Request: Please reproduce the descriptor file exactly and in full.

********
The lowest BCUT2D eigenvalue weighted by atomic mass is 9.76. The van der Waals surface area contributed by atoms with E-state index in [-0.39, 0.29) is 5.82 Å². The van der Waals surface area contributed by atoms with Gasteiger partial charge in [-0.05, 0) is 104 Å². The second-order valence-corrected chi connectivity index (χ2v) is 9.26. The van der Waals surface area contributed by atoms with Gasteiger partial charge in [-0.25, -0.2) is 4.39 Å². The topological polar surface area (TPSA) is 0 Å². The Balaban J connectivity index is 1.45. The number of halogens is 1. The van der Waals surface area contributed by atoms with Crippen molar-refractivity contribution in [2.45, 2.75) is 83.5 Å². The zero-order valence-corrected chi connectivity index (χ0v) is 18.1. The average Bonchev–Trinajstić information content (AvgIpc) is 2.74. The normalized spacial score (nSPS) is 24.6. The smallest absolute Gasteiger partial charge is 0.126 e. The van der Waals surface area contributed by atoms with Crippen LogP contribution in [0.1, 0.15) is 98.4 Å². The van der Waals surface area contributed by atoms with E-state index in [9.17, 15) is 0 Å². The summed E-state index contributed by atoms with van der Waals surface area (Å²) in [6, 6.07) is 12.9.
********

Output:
The lowest BCUT2D eigenvalue weighted by atomic mass is 9.76. The van der Waals surface area contributed by atoms with E-state index in [-0.39, 0.29) is 5.82 Å². The van der Waals surface area contributed by atoms with Gasteiger partial charge in [-0.05, 0) is 104 Å². The second-order valence-corrected chi connectivity index (χ2v) is 9.26. The van der Waals surface area contributed by atoms with Gasteiger partial charge in [-0.25, -0.2) is 4.39 Å². The topological polar surface area (TPSA) is 0 Å². The Balaban J connectivity index is 1.45. The number of halogens is 1. The van der Waals surface area contributed by atoms with Crippen molar-refractivity contribution in [2.45, 2.75) is 83.5 Å². The zero-order valence-corrected chi connectivity index (χ0v) is 18.1. The average Bonchev–Trinajstić information content (AvgIpc) is 2.74. The normalized spacial score (nSPS) is 24.6. The smallest absolute Gasteiger partial charge is 0.126 e. The van der Waals surface area contributed by atoms with Crippen LogP contribution in [0.1, 0.15) is 98.4 Å². The van der Waals surface area contributed by atoms with E-state index in [9.17, 15) is 0 Å². The summed E-state index contributed by atoms with van der Waals surface area (Å²) in [6, 6.07) is 12.9.